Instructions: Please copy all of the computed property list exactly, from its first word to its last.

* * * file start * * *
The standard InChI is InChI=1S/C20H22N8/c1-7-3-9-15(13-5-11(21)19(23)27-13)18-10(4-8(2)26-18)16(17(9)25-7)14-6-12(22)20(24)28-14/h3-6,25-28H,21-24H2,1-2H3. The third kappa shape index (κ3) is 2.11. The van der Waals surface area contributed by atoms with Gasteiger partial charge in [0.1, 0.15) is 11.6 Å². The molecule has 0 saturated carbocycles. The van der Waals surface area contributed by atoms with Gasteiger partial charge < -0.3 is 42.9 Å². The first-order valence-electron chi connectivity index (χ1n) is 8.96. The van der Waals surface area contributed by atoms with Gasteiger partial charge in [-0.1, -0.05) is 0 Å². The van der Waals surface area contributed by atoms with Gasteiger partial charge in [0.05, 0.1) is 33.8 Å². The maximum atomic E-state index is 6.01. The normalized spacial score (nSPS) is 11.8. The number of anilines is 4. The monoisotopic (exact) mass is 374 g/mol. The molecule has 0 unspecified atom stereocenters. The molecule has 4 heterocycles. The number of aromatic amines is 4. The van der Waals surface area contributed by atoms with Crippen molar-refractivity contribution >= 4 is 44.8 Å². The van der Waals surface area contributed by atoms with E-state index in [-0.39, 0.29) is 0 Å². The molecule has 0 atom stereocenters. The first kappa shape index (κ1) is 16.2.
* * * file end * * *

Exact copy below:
The standard InChI is InChI=1S/C20H22N8/c1-7-3-9-15(13-5-11(21)19(23)27-13)18-10(4-8(2)26-18)16(17(9)25-7)14-6-12(22)20(24)28-14/h3-6,25-28H,21-24H2,1-2H3. The third kappa shape index (κ3) is 2.11. The van der Waals surface area contributed by atoms with Gasteiger partial charge in [0.1, 0.15) is 11.6 Å². The molecule has 0 saturated carbocycles. The van der Waals surface area contributed by atoms with Gasteiger partial charge < -0.3 is 42.9 Å². The first-order valence-electron chi connectivity index (χ1n) is 8.96. The van der Waals surface area contributed by atoms with Gasteiger partial charge in [-0.1, -0.05) is 0 Å². The van der Waals surface area contributed by atoms with Gasteiger partial charge in [0.05, 0.1) is 33.8 Å². The maximum atomic E-state index is 6.01. The normalized spacial score (nSPS) is 11.8. The number of anilines is 4. The monoisotopic (exact) mass is 374 g/mol. The molecule has 0 unspecified atom stereocenters. The molecule has 4 heterocycles. The number of aromatic amines is 4. The van der Waals surface area contributed by atoms with Crippen molar-refractivity contribution >= 4 is 44.8 Å². The van der Waals surface area contributed by atoms with E-state index in [-0.39, 0.29) is 0 Å². The molecule has 0 atom stereocenters. The first kappa shape index (κ1) is 16.2.